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Sun Nov 10, 2013, 01:24 PM

 

An Atheist's History of Belief by Matthew Kneale review

Matthew Kneale's broad-brushstroke history of religion will be applauded by atheists, but too many big questions are overlooked



Are believers all the hapless victims of a colossal confidence trick? Photograph: Abir Sultan/EPA

Peter Stanford
The Observer, Saturday 9 November 2013

At first glance, such a bold title could almost be intended as a joke, a companion volume to A Vegetarian's History of Meat-Eating or A Virgin's History of the Orgasm. But there's nothing funny about this elegantly written, earnest attempt to explain religion, and its god or gods, as the product of our own imaginations. This is, of course, a familiar thesis, but what just about distinguishes Kneale from the likes of Richard Dawkins and Christopher Hitchens is his icy, non-polemical detachment from his subject. His tone curiously for a writer better known as an award-winning novelist is that of a scientist performing a dissection in the laboratory.

To be fair, he does start on an individual note. "As the son of a Manx Methodist atheist and a refugee German Jewish atheist," he writes, "I have never been much of a believer." When I read this, I wondered if he was leaving himself a bit of wriggle-room, space for recalling the odd fit of religious enthusiasm by way of teenage rebellion, or even a penchant for visiting old churches or graveyards. But no. This is no more a journey than it is a missionary rant.

What follows is a broad-brush narrative that works its way back through the histories and holy books of the various faiths, predominantly Judaism, Christianity and Islam, but with a respectful nod for Buddhism and Zoroastrianism, and brief parting shots at Mormons and Scientologists. It aims to tell you everything you've ever wondered about religion but never dared to ask.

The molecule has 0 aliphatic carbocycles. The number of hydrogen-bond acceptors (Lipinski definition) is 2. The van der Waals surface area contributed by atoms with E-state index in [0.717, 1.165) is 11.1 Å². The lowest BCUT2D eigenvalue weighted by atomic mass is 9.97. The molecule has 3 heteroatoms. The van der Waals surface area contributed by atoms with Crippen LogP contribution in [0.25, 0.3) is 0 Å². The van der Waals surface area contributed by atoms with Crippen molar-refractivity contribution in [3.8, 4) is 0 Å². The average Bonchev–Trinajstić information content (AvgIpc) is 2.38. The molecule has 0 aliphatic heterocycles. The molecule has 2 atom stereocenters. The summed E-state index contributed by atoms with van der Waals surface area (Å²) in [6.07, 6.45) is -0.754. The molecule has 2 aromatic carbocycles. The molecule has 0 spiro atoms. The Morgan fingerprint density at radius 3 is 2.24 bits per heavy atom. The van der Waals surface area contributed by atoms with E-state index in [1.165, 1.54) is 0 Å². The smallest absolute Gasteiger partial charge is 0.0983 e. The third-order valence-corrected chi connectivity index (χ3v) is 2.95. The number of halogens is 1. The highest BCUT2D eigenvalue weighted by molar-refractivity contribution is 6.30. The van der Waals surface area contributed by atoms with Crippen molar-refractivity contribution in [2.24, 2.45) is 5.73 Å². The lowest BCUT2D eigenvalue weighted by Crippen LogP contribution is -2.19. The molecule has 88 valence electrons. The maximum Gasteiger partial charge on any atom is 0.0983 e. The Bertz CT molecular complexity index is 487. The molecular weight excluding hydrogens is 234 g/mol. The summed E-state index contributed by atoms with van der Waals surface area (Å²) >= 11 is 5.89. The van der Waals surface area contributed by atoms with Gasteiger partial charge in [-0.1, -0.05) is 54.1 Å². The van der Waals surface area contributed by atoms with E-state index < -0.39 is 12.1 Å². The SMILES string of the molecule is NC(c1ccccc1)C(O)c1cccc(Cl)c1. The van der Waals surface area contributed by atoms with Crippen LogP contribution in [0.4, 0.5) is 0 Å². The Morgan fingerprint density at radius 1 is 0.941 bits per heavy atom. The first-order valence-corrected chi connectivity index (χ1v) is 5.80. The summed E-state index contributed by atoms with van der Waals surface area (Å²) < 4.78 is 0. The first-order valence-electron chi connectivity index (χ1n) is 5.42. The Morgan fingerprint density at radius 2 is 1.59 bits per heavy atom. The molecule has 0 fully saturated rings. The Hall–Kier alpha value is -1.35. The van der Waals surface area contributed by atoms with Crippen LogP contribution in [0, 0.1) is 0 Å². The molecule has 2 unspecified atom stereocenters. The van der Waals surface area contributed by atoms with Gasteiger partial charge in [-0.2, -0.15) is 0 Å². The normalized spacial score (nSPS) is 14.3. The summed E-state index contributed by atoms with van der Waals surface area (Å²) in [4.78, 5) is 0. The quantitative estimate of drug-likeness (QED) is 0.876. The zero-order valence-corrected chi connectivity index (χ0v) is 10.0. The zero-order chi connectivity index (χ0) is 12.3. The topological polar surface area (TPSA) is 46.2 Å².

The blows come in thick and fast, no doubt to applause if you are a fellow atheist. Religious zealots, likewise, will get hot under their dog collars. If they can even get beyond the cover, they will set about producing page-by-page refutations of what Kneale presents as historical fact in his telling of the rise and rise of various creeds.

http://www.theguardian.com/books/2013/nov/10/atheist-history-belief-matthew-kneale-review



An Atheist's History of Belief: Understanding Our Most Extraordinary Invention
by Matthew Kneale

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Reply An Atheist's History of Belief by Matthew Kneale review (Original post)
rug Nov 2013 OP
IrishAyes Nov 2013 #1
Jim__ Nov 2013 #2
edhopper Nov 2013 #3

Response to rug (Original post)

Sun Nov 10, 2013, 02:21 PM

1. I'm sure it's an interesting read;

but even as a practicing cradle Catholic, I don't tend to get hot under the collar about atheism, just the abuse of/about religion itself as typified by fundies. To borrow an old phrase, it is what it is. What I think about it won't change anything in existence, except hopefully my own humanly errant ways. I've always preferred an honest and decent atheist over some screaming nut. Likewise I don't worry a whole lot about the afterlife or whether there will be one, although I do believe the former, based partly on long experience with hospice care. It's okay regardless. It is what it is.